SpaceX Falcon 9 launch up next after ULA spy satellite mission hits snag

The United Launch Alliance Atlas V 531 is pictured on the launchpad of SLC-41 ahead of a scrubbed launch attempt. (Richard Angle)

On Wednesday, November 3, a United Launch Alliance (ULA) Atlas V 531 rocket was set to launch the NROL-101 mission – a classified payload for the National Reconnaissance Office (NRO) of the United States government – from Space Launch Complex 41 (SLC-41) at Cape Canaveral Air Force Station. At neighboring Space Launch Complex 40 (SLC-40) a SpaceX Falcon 9 stood ready and waiting to launch a US military GPS satellite just a day later.

Ultimately, due to an anomaly with launchpad ground support equipment, the ULA launch attempt of the Atlas V NROL-101 mission was scrubbed Wednesday evening. Admittedly, the weather did not look promising either with ground winds remaining a concern throughout the countdown window.

With an hour and forty-seven minutes to go – just five seconds after a planned fifteen-minute hold was released – the launch teams announced that an anomaly had been discovered with “a ground valve issue with the liquid oxygen system for the Atlas V first stage.” The discovery initiated an immediate stop to the countdown and launch teams entered into an unplanned hold that would delay the targeted launch time.

At first, ULA conducted remote troubleshooting, but the anomaly was not remedied and a return-to-pad team would be required to enter the secured launchpad to physically investigate.

The United Launch Alliance Atlas V 531 rocket is stacked with the classified NROL-101 payload for the National Reconnaissance Office and the United States Space Force at Space Launch Complex 41 of the Cape Canaveral Air Force Station. (Richard Angle)

An anomaly team was deployed to investigate the valve that was restricting the flow of liquid oxygen (LOx) to the first stage of the Atlas V rocket. The hold remained for over an hour allowing the propellant lines to warm to a temperature that would be needed to be re-cooled prior to resuming the countdown.

Eventually, the return-to-pad team was able to evacuate the pad securing it for launch once again. Chill-down procedures to return the propellant lines back to an operational temperature began but were halted almost immediately. The anomaly had not been completely rectified and not enough time remained in the launch window to re-address it and re-chill the propellant lines. This led to the scrubbed launch attempt.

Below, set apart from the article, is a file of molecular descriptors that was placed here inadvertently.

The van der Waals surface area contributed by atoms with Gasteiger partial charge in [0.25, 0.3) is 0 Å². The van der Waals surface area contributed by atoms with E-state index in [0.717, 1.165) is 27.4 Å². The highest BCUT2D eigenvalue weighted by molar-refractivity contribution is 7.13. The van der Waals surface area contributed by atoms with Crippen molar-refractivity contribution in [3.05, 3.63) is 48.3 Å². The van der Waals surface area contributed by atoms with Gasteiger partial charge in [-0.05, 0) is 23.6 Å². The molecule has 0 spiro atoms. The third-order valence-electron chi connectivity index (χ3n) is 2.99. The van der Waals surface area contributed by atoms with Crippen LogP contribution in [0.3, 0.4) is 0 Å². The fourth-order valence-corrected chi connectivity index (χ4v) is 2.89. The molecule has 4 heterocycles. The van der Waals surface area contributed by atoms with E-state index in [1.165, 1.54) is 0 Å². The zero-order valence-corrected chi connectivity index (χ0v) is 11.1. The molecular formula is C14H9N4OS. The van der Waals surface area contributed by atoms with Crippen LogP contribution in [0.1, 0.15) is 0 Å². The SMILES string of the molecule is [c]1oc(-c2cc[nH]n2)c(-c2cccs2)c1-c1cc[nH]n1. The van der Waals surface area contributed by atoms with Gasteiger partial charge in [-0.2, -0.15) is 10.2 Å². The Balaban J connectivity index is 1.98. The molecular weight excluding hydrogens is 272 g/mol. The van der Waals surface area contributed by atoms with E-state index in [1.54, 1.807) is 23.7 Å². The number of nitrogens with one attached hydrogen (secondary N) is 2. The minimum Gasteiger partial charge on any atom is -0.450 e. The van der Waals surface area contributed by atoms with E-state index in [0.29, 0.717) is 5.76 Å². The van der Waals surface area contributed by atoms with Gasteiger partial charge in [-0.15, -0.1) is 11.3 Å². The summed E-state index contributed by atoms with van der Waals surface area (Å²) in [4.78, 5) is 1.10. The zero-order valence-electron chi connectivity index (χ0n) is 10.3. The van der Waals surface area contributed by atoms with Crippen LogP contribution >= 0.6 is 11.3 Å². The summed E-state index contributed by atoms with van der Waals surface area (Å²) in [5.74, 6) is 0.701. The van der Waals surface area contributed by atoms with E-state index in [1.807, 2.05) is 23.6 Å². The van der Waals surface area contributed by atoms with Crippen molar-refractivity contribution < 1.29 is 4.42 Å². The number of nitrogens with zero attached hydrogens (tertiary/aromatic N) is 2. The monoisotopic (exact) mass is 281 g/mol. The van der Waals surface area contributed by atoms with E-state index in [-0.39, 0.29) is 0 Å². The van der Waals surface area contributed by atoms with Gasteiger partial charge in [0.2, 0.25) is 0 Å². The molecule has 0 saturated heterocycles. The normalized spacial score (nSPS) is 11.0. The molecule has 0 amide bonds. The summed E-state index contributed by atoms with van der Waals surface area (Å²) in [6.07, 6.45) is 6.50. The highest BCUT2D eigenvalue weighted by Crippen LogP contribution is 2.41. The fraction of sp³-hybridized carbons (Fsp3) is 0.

Typically, a scrubbed ULA mission for the NRO means that a neighboring SpaceX mission has to wait until the problem is fixed and ULA gets its rocket off of the nearby launchpad. However, that was not the case with Wednesday’s scrub. ULA stood down for a 48 hour recycle – rather than a typical 24 hour recycle – to attempt to launch the Atlas V 531 again on Friday, November 6.

This cleared the way for SpaceX to keep its targeted launch date of Thursday, November 5 during a launch window that extends approximately fifteen minutes from 6:24 – 6:39 p.m. EST (2324-2339 UTC) from SLC-40.

The payload fairing of the SpaceX Falcon 9 sports the mission artwork of the previous GPSIII-SV03 mission from June 30, 2020. (Richard Angle)

Following a successful static fire test of all nine Merlin 1D engines, SpaceX will attempt to launch the GPSIII-SV04 satellite for the United States military for a second time on Thursday, November 5.

The previous launch attempt on Friday, October 2 was thwarted at T-2 seconds due to anomalous engine start-up behavior. The unexplained early start-up of two Merlin 1D engines was eventually determined to be caused by “unexpected pressure rise in the turbomachinery gas generator” as explained by SpaceX CEO Elon Musk.

The engine anomaly prompted a thorough investigation of all Merlin 1D engines on the launch vehicle, as well as, a thorough investigation of the engines on two Falcon 9 launch vehicles designated for future NASA missions – the first operational rotation mission of the Commercial Crew Program, Crew-1, and the launch of the NASA and European Space Agency Earth-observation satellite, the Micheal Freilich Sentinel-6. Engines were eventually replaced on all three Falcon 9 launch vehicles.

A live hosted webcast of Thursday’s launch attempt will be provided on the company website and is expected to be available for viewing approximately fifteen minuted before liftoff.

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SpaceX Falcon 9 launch up next after ULA spy satellite mission hits snag
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